The physician patted the youth’s shoulder. “Apology accepted, John,” he declared; his tone gentle and the smile widening. Just as quickly, the wide grin turned into a stern frown. Sam raised his right hand, shaking a long finger beneath the youth’s nose. “But I will not tolerate any more of the name-calling, chico.”
There is was again, the youth mused bitterly. Even the doc calls me boy. And what’s this ‘apology accepted’ shit? Madrid never apologizes.
Sam was picking up the litter from the young man’s bed. He knew Maria would be washing the linen and cotton bandages; salvaging them and packing them away for future use. He sighed, covertly surveying his young patient and knowing there would most likely be more occasions when the youth would again be in need of those bindings. He shook the thought away. “Johnny, I’m going to tell Murdoch it’s time you get out of this room. I think joining the family for dinner this evening would be a very good start.”
Johnny’s head came up slowly, his blue eyes exploring the older man’s face. “And ridin’?” he asked hopefully. “When can I start ridin’ again?”
Standing up, Sam closed his bag; fastening the latch and then securing the case with the twin leather straps. Murdoch Lancer, his friend of almost thirty years, had been surprisingly open about his fears that -- once healed -- his younger son would leave; and Scott had expressed those same concerns. He considered his answer very carefully. “I’ve just made the decision it would be a good idea for you to get out of your room, Johnny,” he shrugged. “Getting out of the house, or getting out to the barn…” He hesitated. “One step at a time, my boy,” he cautioned. Hoping to forestall the coming argument, he nodded at the tall armoire on the far wall. “You need to get dressed, Johnny. If I remember right, Murdoch and Maria share a penchant for dinner being served at precisely six o’clock; and you don’t have much time.”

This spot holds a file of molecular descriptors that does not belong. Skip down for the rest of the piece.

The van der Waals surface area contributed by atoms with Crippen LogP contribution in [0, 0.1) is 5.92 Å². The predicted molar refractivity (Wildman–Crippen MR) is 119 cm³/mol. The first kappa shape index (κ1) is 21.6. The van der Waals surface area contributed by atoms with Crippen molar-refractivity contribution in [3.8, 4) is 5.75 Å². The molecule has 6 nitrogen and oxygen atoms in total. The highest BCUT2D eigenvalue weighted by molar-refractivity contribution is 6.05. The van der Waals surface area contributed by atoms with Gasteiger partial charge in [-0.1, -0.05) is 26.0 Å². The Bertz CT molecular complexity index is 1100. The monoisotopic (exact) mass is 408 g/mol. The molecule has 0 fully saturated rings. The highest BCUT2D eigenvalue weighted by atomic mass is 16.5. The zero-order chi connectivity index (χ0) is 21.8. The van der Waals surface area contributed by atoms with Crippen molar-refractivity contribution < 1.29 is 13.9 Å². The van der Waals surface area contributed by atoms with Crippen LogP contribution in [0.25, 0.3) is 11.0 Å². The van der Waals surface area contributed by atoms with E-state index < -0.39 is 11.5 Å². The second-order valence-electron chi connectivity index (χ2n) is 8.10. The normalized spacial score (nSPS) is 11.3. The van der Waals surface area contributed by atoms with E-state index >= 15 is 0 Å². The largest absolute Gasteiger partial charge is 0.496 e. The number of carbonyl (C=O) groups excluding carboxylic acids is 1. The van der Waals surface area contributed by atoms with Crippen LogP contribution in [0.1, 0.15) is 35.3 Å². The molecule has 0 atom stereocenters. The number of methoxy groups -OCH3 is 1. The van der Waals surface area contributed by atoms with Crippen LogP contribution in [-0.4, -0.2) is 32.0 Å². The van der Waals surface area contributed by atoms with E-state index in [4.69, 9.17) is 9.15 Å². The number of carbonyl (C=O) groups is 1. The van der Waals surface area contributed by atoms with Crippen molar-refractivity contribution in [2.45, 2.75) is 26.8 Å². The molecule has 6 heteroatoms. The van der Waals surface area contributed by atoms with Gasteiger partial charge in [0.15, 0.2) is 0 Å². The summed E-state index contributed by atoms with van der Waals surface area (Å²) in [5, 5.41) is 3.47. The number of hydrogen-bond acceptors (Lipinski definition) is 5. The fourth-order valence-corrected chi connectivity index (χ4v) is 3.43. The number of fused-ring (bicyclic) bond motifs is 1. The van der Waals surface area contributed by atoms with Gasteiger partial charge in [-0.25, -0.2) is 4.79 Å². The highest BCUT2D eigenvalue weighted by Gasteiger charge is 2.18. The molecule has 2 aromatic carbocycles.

The diversion worked. Johnny untangled himself from his covers; stumbling a bit before he was firmly on his feet and headed for the dresser. It took him a remarkably short amount of time to get dressed; and even less time to escape into the corridor leading to the stairs.
~*~ L ~*~ A ~*~ N ~*~ C ~*~ E ~*~ R ~*~
They were seated at the table; Murdoch, Scott and Teresa. A subtle sound in the hallway caught their attention; all three turning to stare into the Great Room as they sought out the source of the noise.
Sam came through the doorway of the dining room first, only slightly in the lead; his right hand resting lightly on Johnny’s left shoulder. “I think it’s time this young man rejoin the world beyond his bedroom walls, Murdoch.”
Grinning from ear to ear, Murdoch levered himself up out of his chair; uncertainly offering his hand in greeting to his son and just as quickly withdrawing it to brush at his thigh. Teresa was more open in her greeting. She backed out of her chair and immediately came around the table to give Johnny a spontaneous hug. The embarrassed youth accepted the girl’s gesture before placing his hands on her shoulders and gently shoving her away. As confident as Johnny Madrid could be in a bordello full of women; this mere slip of a girl -- a good girl, he reminded himself -- had Johnny Lancer feeling something akin to awkward.